"We had a problem with the prop workshop last week at Memphis State," explained the vice-president. Consumed with zeal for their lessons, the mascots had swooped down on a backyard adjacent to the campus, ravenous for props. Among the miscellany they removed was a grill, a sack of charcoal briquettes and a child's bicycle—all the property of Memphis State's housing director, who had arranged their accommodations.
"He was pretty good about it, after we returned his things and apologized," said Shepherd. Also taken, however, was the ladder of a painter who was on the roof at the time. He was marooned half an hour.
It was show-and-tell time back in class. Mascots compared props and discussed possible uses for them. "I think I'll use this box to hide in," said one. "The team I root for stinks."
Another held up a section of cardboard. "I could make an eye chart for lousy officials."
"You could use the broom as a cane and imitate a blind man, for bad calls," offered Brad Klinck, the Pennsylvania Quaker.
"Or," added a colleague, "make like you're sweeping up after the other team's mascot, you know, embarrass him that way."
Whoa, Nelly! Time out! Hold it right there! Deliberately and in somber tones, Davis explained why suggestions of mascot excrement, however remote, were absolutely off limits.
"As a mascot, you're trying to create a make-believe character," he said. "You live in a world where there's no sex or alcohol or vice or anything like that." Nothing a mascot does, he went on, should remind spectators of the banal travails of their own daily lives. "Nothing that's not part of our make-believe world."
This was the sovereign tenet of Mascot U's curriculum, a recurring theme throughout Davis's next lecture, "Mascot Don'ts." The cardinal don'ts, then:
•No obscene gestures. "Everything you do is going to reflect on your school," warned Davis. "Whatever you do in the costume follows you. People will stop coming to games. Alumni will stop contributing. And is there any faster way than that to ruin your rapport with the administration?"
Yes—stealing its grills. But Davis's point was well taken.
"And don't encourage chants like 'Bull——! Bull——!' "
"What if we think the refs have made a bull——call?" asked Jon Mihlik, Seton Hall's Mr. Parrot.
"You can think it," said Davis, "but your character had better not show it. Reach into your prop bag. Start another chant. It's a great way to score brownie points."
•Don't talk in costume. "When you talk, you're ruining the make-believe character you're trying to create." Under Davis's critical eye, mascots were schooled in pantomime and taught to convey emotions. Mum was the word—"unless there's a real emergency, and you need to get out of the suit."
That isn't such a farfetched scenario, as Laurie McFarlin can attest. In costume as the Northeastern (Mass.) Ms. Husky, she is gray-furred, doe-eyed, eminently embraceable. Maybe too much so. At a Husky hockey game three years ago, McFarlin was embraced by hooligans, carried from Boston University's arena and stuffed into a car trunk. She has also been suspended by her paws from the Matthews Arena balcony, 25 feet in the air, and once, at another hockey game, "some cad" punched her in the snout.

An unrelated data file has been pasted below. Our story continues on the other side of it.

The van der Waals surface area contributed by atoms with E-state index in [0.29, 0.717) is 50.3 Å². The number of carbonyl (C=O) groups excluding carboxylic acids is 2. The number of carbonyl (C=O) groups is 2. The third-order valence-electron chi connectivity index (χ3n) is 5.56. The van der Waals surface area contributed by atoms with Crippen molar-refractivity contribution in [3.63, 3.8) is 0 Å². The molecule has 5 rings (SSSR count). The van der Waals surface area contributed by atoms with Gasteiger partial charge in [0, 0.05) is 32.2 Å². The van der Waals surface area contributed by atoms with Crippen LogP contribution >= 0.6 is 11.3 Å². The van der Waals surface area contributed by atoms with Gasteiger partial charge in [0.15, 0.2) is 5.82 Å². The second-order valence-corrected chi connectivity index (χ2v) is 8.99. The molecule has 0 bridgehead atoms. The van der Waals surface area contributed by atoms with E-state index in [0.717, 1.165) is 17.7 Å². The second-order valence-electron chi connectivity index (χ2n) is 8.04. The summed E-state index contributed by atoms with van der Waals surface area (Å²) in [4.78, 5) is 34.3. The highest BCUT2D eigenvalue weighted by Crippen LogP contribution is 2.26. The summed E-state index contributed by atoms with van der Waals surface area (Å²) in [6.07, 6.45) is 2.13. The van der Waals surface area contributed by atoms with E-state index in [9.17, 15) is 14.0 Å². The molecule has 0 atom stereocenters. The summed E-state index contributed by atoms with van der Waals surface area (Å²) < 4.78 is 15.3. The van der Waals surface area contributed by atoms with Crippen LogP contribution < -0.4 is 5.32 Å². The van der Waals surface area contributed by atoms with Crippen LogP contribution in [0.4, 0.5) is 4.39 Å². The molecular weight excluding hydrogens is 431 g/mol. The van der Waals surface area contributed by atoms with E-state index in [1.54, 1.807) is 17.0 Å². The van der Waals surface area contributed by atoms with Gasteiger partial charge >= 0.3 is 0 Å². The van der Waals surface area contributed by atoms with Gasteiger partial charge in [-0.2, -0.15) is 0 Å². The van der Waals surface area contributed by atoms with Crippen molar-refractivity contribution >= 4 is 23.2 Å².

"All the crowd saw was a life-size stuffed animal getting knocked on its [haunches]," recalls McFarlin. "They loved it." Inside the costume, though, her nose was broken and gushed blood.
"Sometimes people forget there's a person in there. I've found it's a good idea to talk to security guards before games just to let them know I do break."
•Never appear in partial costume. "It ruins the magic spell," says Davis. "Without the audience participating in the make-believe, you're just a gal or a guy in a suit"—no better than those shopping-mall Santas who take their beards off in full view of children. At Blacksburg, it was announced grimly, mascots caught in half costume would suffer an automatic one-ribbon deduction at daily evaluations. This was a superb deterrent.
•Don't store your suit in a damp environment. By the third day, to enter the room where costumes were stored was to know how a Sioux tepee smelled just before spring thaw. "You get used to it," say the mascots.
The preeminent Mascot Do: Always stay in character. And how better to grasp and live this than by observing the masters and emulating them? So one afternoon the mascots studied Looney Tunes cartoons.
"Bugs Bunny, Daffy Duck, Sylvester the Cat—they live in that make-believe world that we're trying to create," said coach Davis. "Watch Sylvester on the ledge here...see how he's sneaking up on Tweety? Try that on the sidelines."
But it was a sultry afternoon in Virginia. Cartoons failed to hold everyone's attention. Some mascots gazed out the windows to where a dance team drilled. Others napped. Davis continued his commentary. "Look at Wile E. Coyote's head here, the side-to-side motion. Make a note of that. Oh, watch this, this is a good one...."
Suddenly spying the slumberers, Davis spoke curtly. "It looks like a few of us should try sleeping at night."
One of the few, Virginia Tech's own Hokie Bird, piped up. "I disagree, Jeff. We live in a make-believe world. We don't need sleep."
This brought laughter. Davis darkened but lectured on. There was, after all, much ground to be covered. And football season was less than two weeks away.